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Cockroach

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Rawi Hage (Anansi)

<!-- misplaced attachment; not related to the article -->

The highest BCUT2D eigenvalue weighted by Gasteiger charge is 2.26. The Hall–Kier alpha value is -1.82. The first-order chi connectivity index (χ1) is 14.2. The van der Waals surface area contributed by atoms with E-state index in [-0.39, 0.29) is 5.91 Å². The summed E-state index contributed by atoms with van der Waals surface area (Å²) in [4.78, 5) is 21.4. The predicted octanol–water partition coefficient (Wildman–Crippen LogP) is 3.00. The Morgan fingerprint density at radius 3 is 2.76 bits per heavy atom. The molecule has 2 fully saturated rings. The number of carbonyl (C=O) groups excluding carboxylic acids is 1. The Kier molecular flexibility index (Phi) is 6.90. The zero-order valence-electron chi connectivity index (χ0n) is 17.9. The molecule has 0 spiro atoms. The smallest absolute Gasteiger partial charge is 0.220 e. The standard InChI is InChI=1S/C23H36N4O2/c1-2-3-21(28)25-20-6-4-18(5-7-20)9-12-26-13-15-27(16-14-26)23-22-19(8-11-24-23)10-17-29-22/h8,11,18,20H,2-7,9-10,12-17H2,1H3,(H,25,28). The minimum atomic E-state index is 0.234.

Following up his IMPAC Dublin Literary Award-winning debut novel, De Niro's Game, Lebanon-born, Montreal-based Canadian novelist Rawi Hage storms back with Cockroach, another probing, intriguing and powerfully thrilling immersion into the mindset and mores of mainstream Middle Eastern agnostics. This time, however, Hage pitches his compelling story not in sectarian violence-ravaged Beirut, but in wintery Montreal. Hage shrewdly borrows from Kafka's Metamorphosis to image his unnamed narrator's sense of "outsiderness;" "a vermin, a bug" in "white city" Montreal. "I do not feel truly human." Structurally, two narrative threads move the story forward. One details the present in Montreal as events unfold for the narrator, surviving as a restless busboy and petty thief who, incredibly, uses his B&E skills to sneak into the domiciles of those he becomes acquainted with to learn more about them. The other strand, uncovered by psychiatric questioning, delves into past stomach-wrenching incidents in Lebanon that indelibly shaped the narrator's character. The two storylines interlaced, Cockroach drives to its inexorable violent conclusion. Vivaciously, vitally, Hage humanizes "the other" for us non-immigrant Canadians. A fascinating read. ---Graham Pilsworth

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